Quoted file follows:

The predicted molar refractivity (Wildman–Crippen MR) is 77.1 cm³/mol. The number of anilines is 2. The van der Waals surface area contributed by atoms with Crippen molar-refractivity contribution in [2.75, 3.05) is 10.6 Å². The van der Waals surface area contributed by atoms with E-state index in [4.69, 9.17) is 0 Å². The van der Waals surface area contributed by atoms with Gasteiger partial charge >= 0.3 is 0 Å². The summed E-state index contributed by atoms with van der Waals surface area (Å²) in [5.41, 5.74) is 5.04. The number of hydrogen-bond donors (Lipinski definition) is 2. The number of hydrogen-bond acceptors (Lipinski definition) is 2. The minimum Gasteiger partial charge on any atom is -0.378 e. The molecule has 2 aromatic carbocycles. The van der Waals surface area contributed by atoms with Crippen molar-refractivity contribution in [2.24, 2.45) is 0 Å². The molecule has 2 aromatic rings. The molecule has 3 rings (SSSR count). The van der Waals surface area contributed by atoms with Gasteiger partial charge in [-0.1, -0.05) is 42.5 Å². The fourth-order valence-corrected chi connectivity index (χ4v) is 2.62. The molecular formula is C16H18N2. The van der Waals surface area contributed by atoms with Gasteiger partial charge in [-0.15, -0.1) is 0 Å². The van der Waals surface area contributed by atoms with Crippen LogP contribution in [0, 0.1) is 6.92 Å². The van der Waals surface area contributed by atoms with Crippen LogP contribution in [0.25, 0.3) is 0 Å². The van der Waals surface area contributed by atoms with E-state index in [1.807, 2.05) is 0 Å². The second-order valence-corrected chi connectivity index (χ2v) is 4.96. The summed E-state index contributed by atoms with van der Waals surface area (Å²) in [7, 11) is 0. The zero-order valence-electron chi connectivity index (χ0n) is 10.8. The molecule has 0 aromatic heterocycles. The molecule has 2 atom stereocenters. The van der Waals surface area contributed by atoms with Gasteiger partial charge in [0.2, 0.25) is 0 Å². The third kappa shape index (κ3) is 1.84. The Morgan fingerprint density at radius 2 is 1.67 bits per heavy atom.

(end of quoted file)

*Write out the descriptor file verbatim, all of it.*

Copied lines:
The predicted molar refractivity (Wildman–Crippen MR) is 77.1 cm³/mol. The number of anilines is 2. The van der Waals surface area contributed by atoms with Crippen molar-refractivity contribution in [2.75, 3.05) is 10.6 Å². The van der Waals surface area contributed by atoms with E-state index in [4.69, 9.17) is 0 Å². The van der Waals surface area contributed by atoms with Gasteiger partial charge >= 0.3 is 0 Å². The summed E-state index contributed by atoms with van der Waals surface area (Å²) in [5.41, 5.74) is 5.04. The number of hydrogen-bond donors (Lipinski definition) is 2. The number of hydrogen-bond acceptors (Lipinski definition) is 2. The minimum Gasteiger partial charge on any atom is -0.378 e. The molecule has 2 aromatic carbocycles. The van der Waals surface area contributed by atoms with Crippen molar-refractivity contribution in [2.24, 2.45) is 0 Å². The molecule has 2 aromatic rings. The molecule has 3 rings (SSSR count). The van der Waals surface area contributed by atoms with Gasteiger partial charge in [-0.1, -0.05) is 42.5 Å². The fourth-order valence-corrected chi connectivity index (χ4v) is 2.62. The molecular formula is C16H18N2. The van der Waals surface area contributed by atoms with Gasteiger partial charge in [-0.15, -0.1) is 0 Å². The van der Waals surface area contributed by atoms with Crippen LogP contribution in [0, 0.1) is 6.92 Å². The van der Waals surface area contributed by atoms with Crippen LogP contribution in [0.25, 0.3) is 0 Å². The van der Waals surface area contributed by atoms with E-state index in [1.807, 2.05) is 0 Å². The second-order valence-corrected chi connectivity index (χ2v) is 4.96. The summed E-state index contributed by atoms with van der Waals surface area (Å²) in [7, 11) is 0. The zero-order valence-electron chi connectivity index (χ0n) is 10.8. The molecule has 0 aromatic heterocycles. The molecule has 2 atom stereocenters. The van der Waals surface area contributed by atoms with Gasteiger partial charge in [0.2, 0.25) is 0 Å². The third kappa shape index (κ3) is 1.84. The Morgan fingerprint density at radius 2 is 1.67 bits per heavy atom.